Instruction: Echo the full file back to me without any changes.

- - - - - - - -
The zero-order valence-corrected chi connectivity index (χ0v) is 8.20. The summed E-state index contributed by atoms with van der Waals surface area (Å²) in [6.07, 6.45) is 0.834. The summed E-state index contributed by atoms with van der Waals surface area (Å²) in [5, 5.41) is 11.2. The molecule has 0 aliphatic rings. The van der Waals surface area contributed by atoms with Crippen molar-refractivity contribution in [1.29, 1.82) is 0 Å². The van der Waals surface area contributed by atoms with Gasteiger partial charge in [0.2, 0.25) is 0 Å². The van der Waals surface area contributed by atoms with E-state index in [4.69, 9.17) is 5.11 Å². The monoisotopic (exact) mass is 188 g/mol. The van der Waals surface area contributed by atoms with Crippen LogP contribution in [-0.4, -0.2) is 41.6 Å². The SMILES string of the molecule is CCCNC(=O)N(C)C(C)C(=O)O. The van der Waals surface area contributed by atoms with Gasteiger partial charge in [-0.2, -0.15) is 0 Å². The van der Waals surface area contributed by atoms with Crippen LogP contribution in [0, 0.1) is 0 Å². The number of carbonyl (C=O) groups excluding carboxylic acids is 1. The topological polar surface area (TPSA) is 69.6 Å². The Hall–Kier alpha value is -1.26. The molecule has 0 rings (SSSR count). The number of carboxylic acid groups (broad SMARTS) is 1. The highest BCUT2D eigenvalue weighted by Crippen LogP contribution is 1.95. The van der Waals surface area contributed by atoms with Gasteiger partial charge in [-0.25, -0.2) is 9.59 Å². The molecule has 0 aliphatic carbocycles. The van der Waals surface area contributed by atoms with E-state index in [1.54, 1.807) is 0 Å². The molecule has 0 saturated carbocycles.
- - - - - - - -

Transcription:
The zero-order valence-corrected chi connectivity index (χ0v) is 8.20. The summed E-state index contributed by atoms with van der Waals surface area (Å²) in [6.07, 6.45) is 0.834. The summed E-state index contributed by atoms with van der Waals surface area (Å²) in [5, 5.41) is 11.2. The molecule has 0 aliphatic rings. The van der Waals surface area contributed by atoms with Crippen molar-refractivity contribution in [1.29, 1.82) is 0 Å². The van der Waals surface area contributed by atoms with Gasteiger partial charge in [0.2, 0.25) is 0 Å². The van der Waals surface area contributed by atoms with E-state index in [4.69, 9.17) is 5.11 Å². The monoisotopic (exact) mass is 188 g/mol. The van der Waals surface area contributed by atoms with Crippen LogP contribution in [-0.4, -0.2) is 41.6 Å². The SMILES string of the molecule is CCCNC(=O)N(C)C(C)C(=O)O. The van der Waals surface area contributed by atoms with Gasteiger partial charge in [-0.2, -0.15) is 0 Å². The van der Waals surface area contributed by atoms with Crippen LogP contribution in [0, 0.1) is 0 Å². The number of carbonyl (C=O) groups excluding carboxylic acids is 1. The topological polar surface area (TPSA) is 69.6 Å². The Hall–Kier alpha value is -1.26. The molecule has 0 rings (SSSR count). The number of carboxylic acid groups (broad SMARTS) is 1. The highest BCUT2D eigenvalue weighted by Crippen LogP contribution is 1.95. The van der Waals surface area contributed by atoms with Gasteiger partial charge in [-0.25, -0.2) is 9.59 Å². The molecule has 0 aliphatic carbocycles. The van der Waals surface area contributed by atoms with E-state index in [1.54, 1.807) is 0 Å². The molecule has 0 saturated carbocycles.